Conference Paper

Understanding lifelog sharing preferences of lifeloggers

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Abstract

The lifelogging activity enables users, the lifeloggers, to passively capture images using wearable cameras from a first person perspective and ultimately create a visual diary encoding every possible aspect of their life with unprecedented details. This growing phenomenon, has posed several privacy concerns for the lifeloggers (people wearing the device), and bystanders (any person who is captured in the images). In this paper, we present a user- study to understand the sharing preferences of the lifeloggers for the images captured in difference scenarios with different audience groups. Our findings motivate the need to design privacy preserving techniques, which will automatically recommend sharing decisions which will help the lifeloggers avoid misclosure, i.e. wrongly sharing a sensitive image with one or more sharing groups.

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... In addition to concerns about information overload [18], privacy was frequently raised as a significant issue for the potential widespread adoption of lifelogging [14,26,37,59]. Even without the public dissemination of lifelogging data that we associate with the practice today, privacy was seen as a roadblock due to legal issues and the recording of data beyond oneself (e.g., bystanders or sensitive settings [19,26,68]). ...
... Though as lifelogging technologies evolved, sharing became a more integrated component, and early research regarding sharing preferences revealed an interest in sharing the majority of data, even amidst privacy concerns [37]. There has since been a great deal of research that has examined the privacy, ethical, and social implications of lifelogging generally [1,14,26], including implications for research ethics (particularly in the context of informed consent and scope of data [42,48,58]). ...
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... This was also noted in Hoyle et al.'s more recent analysis [19] and Korayem et al. [24] propose a framework to automatically address this issue. While Chowdhury et al. [10] nd that lifeloggers exhibit little concern for the privacy of bystanders, other work [9] from the perspective of bystanders nds many are unwilling to have their images used without consent, with privacy preferences depending on the context and content of the photos. The authors argue lifelogging applications must understand context in order to make appropriate privacy decisions. ...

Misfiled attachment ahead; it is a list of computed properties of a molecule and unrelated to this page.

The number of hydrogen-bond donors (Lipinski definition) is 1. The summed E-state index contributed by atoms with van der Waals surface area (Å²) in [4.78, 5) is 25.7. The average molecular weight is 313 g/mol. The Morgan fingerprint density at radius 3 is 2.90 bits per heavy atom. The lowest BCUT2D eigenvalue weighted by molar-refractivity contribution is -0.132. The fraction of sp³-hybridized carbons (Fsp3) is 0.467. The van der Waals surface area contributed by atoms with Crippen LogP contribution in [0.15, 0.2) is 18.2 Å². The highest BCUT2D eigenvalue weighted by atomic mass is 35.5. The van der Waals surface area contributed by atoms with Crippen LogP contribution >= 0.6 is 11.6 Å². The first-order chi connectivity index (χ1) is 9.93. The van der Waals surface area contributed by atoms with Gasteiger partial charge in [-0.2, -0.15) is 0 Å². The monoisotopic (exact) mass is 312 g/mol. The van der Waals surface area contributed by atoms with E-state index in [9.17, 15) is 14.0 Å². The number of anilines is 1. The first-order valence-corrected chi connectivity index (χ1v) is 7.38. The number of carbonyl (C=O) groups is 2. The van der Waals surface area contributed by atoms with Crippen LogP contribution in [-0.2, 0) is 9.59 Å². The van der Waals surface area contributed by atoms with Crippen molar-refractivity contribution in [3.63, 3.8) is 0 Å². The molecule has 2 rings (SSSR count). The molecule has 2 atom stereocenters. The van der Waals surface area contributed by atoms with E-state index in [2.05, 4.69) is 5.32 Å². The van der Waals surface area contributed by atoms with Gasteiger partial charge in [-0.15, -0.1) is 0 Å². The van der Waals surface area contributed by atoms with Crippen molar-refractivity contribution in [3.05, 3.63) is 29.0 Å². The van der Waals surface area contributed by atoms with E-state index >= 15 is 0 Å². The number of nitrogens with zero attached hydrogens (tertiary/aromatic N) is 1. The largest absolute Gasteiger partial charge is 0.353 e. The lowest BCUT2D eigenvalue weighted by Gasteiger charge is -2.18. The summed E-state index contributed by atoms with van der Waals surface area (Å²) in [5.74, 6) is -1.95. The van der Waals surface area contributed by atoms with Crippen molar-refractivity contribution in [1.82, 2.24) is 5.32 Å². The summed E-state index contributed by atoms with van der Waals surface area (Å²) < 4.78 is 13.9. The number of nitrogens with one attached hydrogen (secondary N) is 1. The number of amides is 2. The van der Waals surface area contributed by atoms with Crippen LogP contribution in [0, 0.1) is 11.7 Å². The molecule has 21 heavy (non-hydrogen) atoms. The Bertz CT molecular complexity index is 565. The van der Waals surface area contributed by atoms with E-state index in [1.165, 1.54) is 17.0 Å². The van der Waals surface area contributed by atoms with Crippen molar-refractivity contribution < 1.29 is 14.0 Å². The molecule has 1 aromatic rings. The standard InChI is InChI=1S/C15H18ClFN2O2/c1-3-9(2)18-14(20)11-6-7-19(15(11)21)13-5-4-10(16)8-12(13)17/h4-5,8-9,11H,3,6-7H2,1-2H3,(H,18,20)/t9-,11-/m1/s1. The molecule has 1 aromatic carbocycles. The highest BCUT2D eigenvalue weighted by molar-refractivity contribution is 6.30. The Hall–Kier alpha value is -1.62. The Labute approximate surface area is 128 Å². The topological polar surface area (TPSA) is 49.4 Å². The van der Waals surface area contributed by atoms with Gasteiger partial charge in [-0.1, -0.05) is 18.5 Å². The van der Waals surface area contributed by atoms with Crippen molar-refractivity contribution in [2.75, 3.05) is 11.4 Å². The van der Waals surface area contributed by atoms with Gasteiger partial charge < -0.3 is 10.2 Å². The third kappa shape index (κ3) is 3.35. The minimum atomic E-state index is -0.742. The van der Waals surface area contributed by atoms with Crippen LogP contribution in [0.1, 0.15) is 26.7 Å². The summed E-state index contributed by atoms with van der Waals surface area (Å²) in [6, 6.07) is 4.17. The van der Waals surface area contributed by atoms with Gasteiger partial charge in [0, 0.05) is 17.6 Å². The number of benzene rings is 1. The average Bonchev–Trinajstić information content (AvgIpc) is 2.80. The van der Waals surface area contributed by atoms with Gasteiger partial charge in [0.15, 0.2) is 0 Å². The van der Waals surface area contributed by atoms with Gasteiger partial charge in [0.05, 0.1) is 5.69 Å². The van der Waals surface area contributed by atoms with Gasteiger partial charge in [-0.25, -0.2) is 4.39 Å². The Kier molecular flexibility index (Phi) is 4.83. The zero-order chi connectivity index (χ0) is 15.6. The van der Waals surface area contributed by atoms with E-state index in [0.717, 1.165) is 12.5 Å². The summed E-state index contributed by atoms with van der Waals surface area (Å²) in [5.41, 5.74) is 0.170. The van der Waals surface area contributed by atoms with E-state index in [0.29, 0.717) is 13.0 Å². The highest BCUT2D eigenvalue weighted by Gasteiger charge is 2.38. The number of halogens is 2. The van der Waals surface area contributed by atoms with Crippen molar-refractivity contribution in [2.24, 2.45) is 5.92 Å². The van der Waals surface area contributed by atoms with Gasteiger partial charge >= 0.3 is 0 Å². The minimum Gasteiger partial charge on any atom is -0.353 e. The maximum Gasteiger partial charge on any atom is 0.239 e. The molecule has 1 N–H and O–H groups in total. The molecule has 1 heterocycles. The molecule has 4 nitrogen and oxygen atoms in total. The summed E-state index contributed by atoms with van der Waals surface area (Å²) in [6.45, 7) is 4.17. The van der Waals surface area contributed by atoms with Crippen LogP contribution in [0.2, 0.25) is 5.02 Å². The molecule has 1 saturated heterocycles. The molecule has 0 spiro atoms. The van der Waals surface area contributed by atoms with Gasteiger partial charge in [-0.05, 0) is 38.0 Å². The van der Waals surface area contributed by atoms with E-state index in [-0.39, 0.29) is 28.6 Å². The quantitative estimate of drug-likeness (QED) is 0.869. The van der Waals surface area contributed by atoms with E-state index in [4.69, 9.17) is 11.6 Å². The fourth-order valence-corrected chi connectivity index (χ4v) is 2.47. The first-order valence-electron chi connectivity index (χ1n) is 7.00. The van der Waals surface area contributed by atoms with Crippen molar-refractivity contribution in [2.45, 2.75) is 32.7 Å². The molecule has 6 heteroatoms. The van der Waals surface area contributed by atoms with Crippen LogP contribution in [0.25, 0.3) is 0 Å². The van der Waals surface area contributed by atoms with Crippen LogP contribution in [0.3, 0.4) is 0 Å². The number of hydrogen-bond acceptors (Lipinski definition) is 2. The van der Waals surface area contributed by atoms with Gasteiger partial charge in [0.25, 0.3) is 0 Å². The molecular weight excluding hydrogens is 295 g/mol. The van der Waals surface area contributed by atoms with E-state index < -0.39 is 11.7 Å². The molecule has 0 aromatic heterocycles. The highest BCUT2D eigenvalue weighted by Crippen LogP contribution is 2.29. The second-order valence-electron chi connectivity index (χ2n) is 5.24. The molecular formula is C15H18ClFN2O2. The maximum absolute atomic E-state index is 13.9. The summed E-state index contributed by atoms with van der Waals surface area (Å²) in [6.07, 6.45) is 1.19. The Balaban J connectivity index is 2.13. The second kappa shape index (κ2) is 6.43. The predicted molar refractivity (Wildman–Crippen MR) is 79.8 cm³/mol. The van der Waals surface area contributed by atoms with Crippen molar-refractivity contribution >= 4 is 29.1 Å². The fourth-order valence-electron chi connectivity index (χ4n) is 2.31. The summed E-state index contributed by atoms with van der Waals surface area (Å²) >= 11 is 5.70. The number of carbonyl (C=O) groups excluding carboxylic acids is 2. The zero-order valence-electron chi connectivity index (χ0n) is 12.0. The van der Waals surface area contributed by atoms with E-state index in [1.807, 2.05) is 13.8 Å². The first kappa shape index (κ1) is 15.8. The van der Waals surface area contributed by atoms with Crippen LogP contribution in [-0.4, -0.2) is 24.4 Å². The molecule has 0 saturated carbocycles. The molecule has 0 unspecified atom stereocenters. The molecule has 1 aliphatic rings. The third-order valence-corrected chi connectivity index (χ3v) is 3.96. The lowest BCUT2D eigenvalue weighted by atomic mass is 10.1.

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Low cost digital cameras in smartphones and wearable devices make it easy for people to automatically capture and share images as a visual lifelog. Having been inspired by a US campus based study that explored individual privacy behaviours of visual lifeloggers, we conducted a similar study on a UK campus, however we also focussed on the privacy behaviours of groups of lifeloggers. We argue for the importance of replicability and therefore we built a publicly available toolkit, which includes camera design, study guidelines and source code. Our results show some similar sharing behaviour to the US based study: people tried to preserve the privacy of strangers, but we found fewer bystander reactions despite using a more obvious camera. In contrast, we did not find a reluctance to share images of screens but we did find that images of vices were shared less. Regarding privacy behaviours in groups of lifeloggers, we found that people were more willing to share images of people they were interacting with than of strangers, that lifelogging in groups could change what defines a private space, and that lifelogging groups establish different rules to manage privacy for those inside and outside the group.
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The SenseCam is a passively capturing wearable camera, worn around the neck and takes an average of almost 2,000 images per day, which equates to over 650,000 images per year.It is used to create a personal lifelog or visual recording of the wearer's life and generates information which can be helpful as a human memory aid. For such a large amount of visual information to be of any use, it is accepted that it should be structured into "events", of which there are about 8,000 in a wearer's average year. In automatically segmenting SenseCam images into events, it is desirable to automatically emphasise more important events and decrease the emphasis on mundane/routine events. This paper introduces the concept of novelty to help determine the importance of events in a lifelog. By combining novelty with face-to-face conversation detection, our system improves on previous approaches. In our experiments we use a large set of lifelog images, a total of 288,479 images collected by 6 users over a time period of one month each.
A survey on life logging data capturing
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